"The sports science is really helping, too. Even if we have a minor injury, they put us in different recovery regimes to make our recovery faster," she says.

Scrum half Colleen Tjosvold mulled over the decision to quit her job as a teacher and move out of her family home before taking the plunge. She now shares a room with Lai Pou-fan, a fly half.

"At home I had my own room and was more independent," she explains. "I thought about it for a long time."

But the move has been worth it for the 24-year-old. "I'm more focused, and I definitely don't feel as tired as I did last year," she said. "There's been an improvement, for sure. We've really been able to focus on our skills and the detail."

"Some girls have decided not to go full-time as they are studying," said captain Royce Chan Leong-sze, who will make the move in the coming months, bringing the number of women living at the institute to six. Those still juggling work or study may be "missing out", she believes.

To manage both a professional rugby career and work or study "is stressful and requires a lot of time management".

Richards, who was drawn to coach in Hong Kong due to the institute's world-class facilities, believes the full-time commitment the girls are now able to give is essential. "You can't reach your potential without dedicating to it full-time," she said.

"Being an athlete … you need recovery, rest and good nutrition, otherwise you're never going to reach it. This is what [being at the Institute] has allowed the girls to do."

"I book a massage for half hour every day," said 24-year-old Lai. "And after training we have a sleep."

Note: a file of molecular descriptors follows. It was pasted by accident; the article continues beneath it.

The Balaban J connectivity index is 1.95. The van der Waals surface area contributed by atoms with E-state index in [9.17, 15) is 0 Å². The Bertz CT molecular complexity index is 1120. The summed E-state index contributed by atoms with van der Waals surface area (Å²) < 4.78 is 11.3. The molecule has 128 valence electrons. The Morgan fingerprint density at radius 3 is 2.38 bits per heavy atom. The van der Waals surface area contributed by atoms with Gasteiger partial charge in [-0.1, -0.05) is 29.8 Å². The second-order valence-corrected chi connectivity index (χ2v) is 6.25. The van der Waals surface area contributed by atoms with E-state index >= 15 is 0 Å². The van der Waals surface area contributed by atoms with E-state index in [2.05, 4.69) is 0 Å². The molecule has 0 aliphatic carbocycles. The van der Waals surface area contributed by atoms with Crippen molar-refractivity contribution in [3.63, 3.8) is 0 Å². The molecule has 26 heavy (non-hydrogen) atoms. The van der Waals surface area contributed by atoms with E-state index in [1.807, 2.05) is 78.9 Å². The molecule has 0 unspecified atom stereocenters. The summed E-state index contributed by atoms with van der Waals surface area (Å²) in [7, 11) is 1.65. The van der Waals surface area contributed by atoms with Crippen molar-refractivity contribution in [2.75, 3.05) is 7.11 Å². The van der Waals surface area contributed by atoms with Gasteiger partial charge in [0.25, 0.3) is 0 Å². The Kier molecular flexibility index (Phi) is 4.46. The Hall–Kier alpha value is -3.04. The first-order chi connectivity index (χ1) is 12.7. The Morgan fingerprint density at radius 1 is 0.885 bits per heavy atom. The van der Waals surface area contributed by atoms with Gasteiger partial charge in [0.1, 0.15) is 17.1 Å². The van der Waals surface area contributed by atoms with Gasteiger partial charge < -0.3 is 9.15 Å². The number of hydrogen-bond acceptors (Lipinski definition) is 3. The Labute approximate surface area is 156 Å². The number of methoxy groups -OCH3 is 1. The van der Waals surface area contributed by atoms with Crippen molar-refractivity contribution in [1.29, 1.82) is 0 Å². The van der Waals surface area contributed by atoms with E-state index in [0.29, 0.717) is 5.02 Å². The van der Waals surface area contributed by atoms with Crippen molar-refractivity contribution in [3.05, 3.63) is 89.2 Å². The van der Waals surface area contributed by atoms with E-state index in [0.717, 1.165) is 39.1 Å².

Consolidating the team has also been a way to bolster the team spirit.

"Now we high five after each session to motivate each other," said Lai. "We are each other's family. We see each other more than we see our own families."

"I'm so excited; I'm so jealous of them already," said the 35-year-old Chan, of her pending move, adding that the decision was not taken lightly.

"It was a really hard decision. I had put a lot of effort into my career [in property management] for the last seven years and my colleagues were really good to me."

The final motivator was to answer the question, "What if?"

"I didn't think an opportunity like this would happen again for me. Not every rugby player can have that type of offer. I want to push myself harder to see if we can achieve more."

Inspired by Richards, whose career in rugby spanned 20 years, Chan said: "She's given me another dream to extend my career.

"Before, because of my age, I thought I would only have a short time as a full-time athlete."

She has since taken up part-time coaching and is considering it as a career.

"Now everyone is really focused on what we want to achieve in rugby," which, says Chan, is a good result in the upcoming Asian Games with a view to then qualifying for Rio.

"We enjoy rugby even more now. It's gone from a hobby to being our dream to being our career," she said with a newfound confidence in herself. "It's hugely different."